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The Wardrobe: Sharon Seto

By Erin Carlson

Sharon Seto flaunts an embroidered cheongsam from Dragon Seed in Chinatown. (Margo Moritz / Nob Hill Gazette)

Sharon Seto’s signature style: luxe fabrics, feminine silhouettes and jewel tones as vibrant as her personality. “I love wearing pieces that have flowers because they make me happy,” Seto tells the Gazette. “I also have a favorite color, which is red, because it’s bold and happy and it’s the color of love— if you see me at galas you will see me always in red. That was also my mom’s favorite color because, in Chinese culture, red is the symbol of happiness and good luck.”

For her photoshoot at the “little party pad” she own son Telegraph Hill—where Seto toasts with girlfriends before society galas — the philanthropist chose to honor her late mother, Susan Lee, and her Chinese heritage. Seto wears two looks: an embroidered cheongsam from Dragon Seed in Chinatown, and (below) a gown by Sachin & Babi, procured at Saks.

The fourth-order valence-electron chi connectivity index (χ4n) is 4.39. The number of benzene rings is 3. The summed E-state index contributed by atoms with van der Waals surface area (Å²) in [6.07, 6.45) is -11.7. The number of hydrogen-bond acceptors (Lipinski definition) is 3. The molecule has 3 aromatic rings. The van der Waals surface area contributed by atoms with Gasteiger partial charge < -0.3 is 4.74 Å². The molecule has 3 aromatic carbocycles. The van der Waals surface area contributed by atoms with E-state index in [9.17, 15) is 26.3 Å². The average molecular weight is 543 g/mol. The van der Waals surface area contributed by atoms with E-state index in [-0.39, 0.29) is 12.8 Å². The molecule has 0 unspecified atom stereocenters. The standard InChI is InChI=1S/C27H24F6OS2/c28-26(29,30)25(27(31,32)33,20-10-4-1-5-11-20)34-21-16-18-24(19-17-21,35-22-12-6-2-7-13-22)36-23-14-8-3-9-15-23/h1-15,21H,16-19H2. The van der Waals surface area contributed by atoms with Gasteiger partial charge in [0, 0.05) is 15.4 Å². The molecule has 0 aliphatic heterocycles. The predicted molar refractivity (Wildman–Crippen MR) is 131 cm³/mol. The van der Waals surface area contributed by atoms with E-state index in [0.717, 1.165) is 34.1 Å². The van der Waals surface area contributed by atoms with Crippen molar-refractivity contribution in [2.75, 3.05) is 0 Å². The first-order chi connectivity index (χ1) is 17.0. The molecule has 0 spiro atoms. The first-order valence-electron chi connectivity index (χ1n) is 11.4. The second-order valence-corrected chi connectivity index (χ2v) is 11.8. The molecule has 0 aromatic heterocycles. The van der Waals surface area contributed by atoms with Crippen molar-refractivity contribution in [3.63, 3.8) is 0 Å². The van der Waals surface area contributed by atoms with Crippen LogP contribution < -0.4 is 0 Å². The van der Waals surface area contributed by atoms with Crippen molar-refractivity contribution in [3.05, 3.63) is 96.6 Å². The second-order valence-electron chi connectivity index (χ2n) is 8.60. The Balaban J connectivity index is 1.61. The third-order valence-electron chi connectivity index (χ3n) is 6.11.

Sharon Seto’s signature style: luxe fabrics, feminine silhouettes and jewel tones as vibrant as her personality. (Margo Moritz / Nob Hill Gazette)

Each ensemble displays a lovely peony pattern — not a coincidence. “Peonies are important to me because they’re native to Asia and also North America,” says Seto, whose parents immigrated to the Bay Area from Hong Kong.

“The peony itself is the unofficial Chinese national flower symbolizing spring, and it also represents honor and good fortune. It’s a common theme in Asian art.”

Seto, who’s chairing the Dress for Success San Francisco gala on June 6, shares her thoughts on what dressing for success means to her — and it’s solid advice in a town with so much red carpet competition. “Just because other people are wearing the fashion at the moment doesn’t mean that you need to,” she explains. “You should wear something that makes you feel comfortable and reflects who you are. That will bring out both your inner and outer beauty, and that will give you that power.

Seto’s Social Schedule

To call her merely “involved” in the City’s charitable circuit is an understatement. Besides the Dress for Success fundraiser next month, Seto is helping organize the SF Symphony and Arthritis Foundation’s galas this September and October.

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